Andy Warhol’s Friendship with Mick Jagger

Much of Warhol’s work was inspired from a distance. A photograph of a celebrity or an accident depending on the month and Andy’s mood. Not so with Mick Jagger. Not only did Andy Warhol know Mick Jagger he met him through a friend that had known Jagger since he was cleaning apartments in Cambridge.

It was the interior designer and socialite Nicky Haslam that introduced Jagger and Warhol in the early 60’s. Jagger was just acquiring true fame as the front man for the Rolling Stones, and Warhol was very slowly gaining recognition as an artist to watch in the burgeoning “pop art” scene. Mick Jagger and later Bianca Jagger were frequent additions at the factory at the height of its notoriety for being New York’s “in” spot.

Warhol and Jagger would remain friends until Andy Warhol’s death in 1987

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Andy Warhol and Mick Combine Rock and Roll and Art

In 1971 Andy Warhol and Mick Jagger collaborated on The Rolling stones eleventh album. Sticky Fingers. In 2003 the Album cover would be voted the best album cover of all time. Today it sits at number 22 according to Billboard.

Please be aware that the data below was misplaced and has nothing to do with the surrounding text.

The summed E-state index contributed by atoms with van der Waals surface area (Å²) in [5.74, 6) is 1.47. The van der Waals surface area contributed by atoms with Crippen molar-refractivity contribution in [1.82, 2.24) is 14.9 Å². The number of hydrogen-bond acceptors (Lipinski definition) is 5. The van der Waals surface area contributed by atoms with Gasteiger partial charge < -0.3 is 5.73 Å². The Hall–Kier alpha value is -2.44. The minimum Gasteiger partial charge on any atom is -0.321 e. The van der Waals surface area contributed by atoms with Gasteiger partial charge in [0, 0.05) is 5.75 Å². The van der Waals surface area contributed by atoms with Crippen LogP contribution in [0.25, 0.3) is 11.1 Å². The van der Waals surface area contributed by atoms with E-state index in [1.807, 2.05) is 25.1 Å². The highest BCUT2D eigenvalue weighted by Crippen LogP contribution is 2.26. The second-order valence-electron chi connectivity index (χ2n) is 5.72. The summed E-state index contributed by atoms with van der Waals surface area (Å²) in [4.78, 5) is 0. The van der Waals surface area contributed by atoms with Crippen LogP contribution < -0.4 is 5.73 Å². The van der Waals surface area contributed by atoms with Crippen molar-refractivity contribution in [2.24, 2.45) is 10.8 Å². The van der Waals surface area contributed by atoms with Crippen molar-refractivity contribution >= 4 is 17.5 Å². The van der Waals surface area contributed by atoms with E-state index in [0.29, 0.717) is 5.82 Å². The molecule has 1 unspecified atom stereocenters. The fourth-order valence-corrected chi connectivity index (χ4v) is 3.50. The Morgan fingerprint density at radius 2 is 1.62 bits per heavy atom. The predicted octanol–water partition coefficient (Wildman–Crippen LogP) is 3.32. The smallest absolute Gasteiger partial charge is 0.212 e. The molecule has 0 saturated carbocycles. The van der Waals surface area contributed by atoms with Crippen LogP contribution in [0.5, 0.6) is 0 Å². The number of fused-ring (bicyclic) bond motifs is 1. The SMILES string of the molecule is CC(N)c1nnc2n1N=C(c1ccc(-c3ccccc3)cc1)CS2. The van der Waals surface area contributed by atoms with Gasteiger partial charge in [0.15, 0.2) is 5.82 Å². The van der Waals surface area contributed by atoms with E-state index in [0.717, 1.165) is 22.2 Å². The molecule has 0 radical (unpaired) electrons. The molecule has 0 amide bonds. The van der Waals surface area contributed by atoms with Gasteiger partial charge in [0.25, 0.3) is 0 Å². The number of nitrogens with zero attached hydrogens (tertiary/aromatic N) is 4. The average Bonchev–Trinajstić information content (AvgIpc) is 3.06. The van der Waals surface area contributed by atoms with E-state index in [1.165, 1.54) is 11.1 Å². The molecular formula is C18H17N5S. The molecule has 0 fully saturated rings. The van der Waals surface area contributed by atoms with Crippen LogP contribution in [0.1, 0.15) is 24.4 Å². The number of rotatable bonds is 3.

The cover is a photograph of Model and Actor Joe Dallesandro. In 1971 at the time the cover was contracted Mick asked Warhol to produce something simple and easy to reproduce. Warhol ignored him and went with a complicated sepia toned photo (taken by Billy Name) and a zipper that unzipped revealing white briefs with a gold rubber stamp of Andy Warhol’s name.

There may have been a conflict when the album was produced but it is by far and away the most legendary of the Stones album covers.

The origin behind Andy Warhol’s Mick Jagger Suite


Many might want to explain away the suite as an extension of the friendship between Jagger and Warhol. True to form it was a business proposal from Seabird Editions Company in London that inspired the series. In 1975 they offered to publish the screen prints. At this stage in his career, Warhol was making most of his money of portraits. $25,000 would get you a set of 4, 8 or 10 portraits. This series was shot at Andy’s beachside house in Montauk. Unlike many of his contracts, Warhol took the photos of Mick himself. Shirtless the photo’s captured many different moods that come through on the final suite. In the studio, both Mick Jagger and Andy Warhol signed the photos.


Edition of 250, 50 Artist Prints, three personal Prints. Signed in pencil lower right and numbered in pencil. Some prints signed in green or red by Mick Jagger.

The work is screen prints on Arches Aquarelle (rough) paper.

Quotes Inspired by the Mick Jagger Suite


Mick Jagger  “The thing that he seemed to be able to do was to capture society, whatever part of it he wanted to portray, pretty accurately. That’s one of the things artists do, is show people later on what it was like. If you want to be reminded of a certain period, you can look at what Andy was doing then. He was very much in tune with what was going on. Of course, he was criticized for that, for being sort of trendy. But I think some people’s great forte is being so in touch.”